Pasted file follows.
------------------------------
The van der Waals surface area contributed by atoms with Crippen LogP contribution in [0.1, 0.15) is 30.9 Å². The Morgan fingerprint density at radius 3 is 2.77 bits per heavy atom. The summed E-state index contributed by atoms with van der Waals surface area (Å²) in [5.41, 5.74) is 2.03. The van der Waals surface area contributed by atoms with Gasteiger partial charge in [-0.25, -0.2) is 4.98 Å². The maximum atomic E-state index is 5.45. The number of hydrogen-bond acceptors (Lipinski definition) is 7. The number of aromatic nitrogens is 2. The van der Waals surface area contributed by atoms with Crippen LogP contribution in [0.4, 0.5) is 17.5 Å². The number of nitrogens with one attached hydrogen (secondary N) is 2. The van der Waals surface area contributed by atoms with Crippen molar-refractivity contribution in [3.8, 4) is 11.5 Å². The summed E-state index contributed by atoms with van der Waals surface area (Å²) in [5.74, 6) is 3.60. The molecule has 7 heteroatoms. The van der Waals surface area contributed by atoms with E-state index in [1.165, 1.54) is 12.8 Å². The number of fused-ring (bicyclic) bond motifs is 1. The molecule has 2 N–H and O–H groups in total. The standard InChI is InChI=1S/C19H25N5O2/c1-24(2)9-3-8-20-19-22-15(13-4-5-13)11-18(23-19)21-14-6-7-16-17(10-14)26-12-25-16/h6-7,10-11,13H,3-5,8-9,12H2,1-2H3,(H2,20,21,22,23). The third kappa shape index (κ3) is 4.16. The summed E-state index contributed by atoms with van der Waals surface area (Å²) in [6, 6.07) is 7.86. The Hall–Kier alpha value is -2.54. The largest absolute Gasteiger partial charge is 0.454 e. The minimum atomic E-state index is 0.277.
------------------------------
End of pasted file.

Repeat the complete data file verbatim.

The van der Waals surface area contributed by atoms with Crippen LogP contribution in [0.1, 0.15) is 30.9 Å². The Morgan fingerprint density at radius 3 is 2.77 bits per heavy atom. The summed E-state index contributed by atoms with van der Waals surface area (Å²) in [5.41, 5.74) is 2.03. The van der Waals surface area contributed by atoms with Gasteiger partial charge in [-0.25, -0.2) is 4.98 Å². The maximum atomic E-state index is 5.45. The number of hydrogen-bond acceptors (Lipinski definition) is 7. The number of aromatic nitrogens is 2. The van der Waals surface area contributed by atoms with Crippen LogP contribution in [0.4, 0.5) is 17.5 Å². The number of nitrogens with one attached hydrogen (secondary N) is 2. The van der Waals surface area contributed by atoms with Crippen molar-refractivity contribution in [3.8, 4) is 11.5 Å². The summed E-state index contributed by atoms with van der Waals surface area (Å²) in [5.74, 6) is 3.60. The molecule has 7 heteroatoms. The van der Waals surface area contributed by atoms with E-state index in [1.165, 1.54) is 12.8 Å². The number of fused-ring (bicyclic) bond motifs is 1. The molecule has 2 N–H and O–H groups in total. The standard InChI is InChI=1S/C19H25N5O2/c1-24(2)9-3-8-20-19-22-15(13-4-5-13)11-18(23-19)21-14-6-7-16-17(10-14)26-12-25-16/h6-7,10-11,13H,3-5,8-9,12H2,1-2H3,(H2,20,21,22,23). The third kappa shape index (κ3) is 4.16. The summed E-state index contributed by atoms with van der Waals surface area (Å²) in [6, 6.07) is 7.86. The Hall–Kier alpha value is -2.54. The largest absolute Gasteiger partial charge is 0.454 e. The minimum atomic E-state index is 0.277.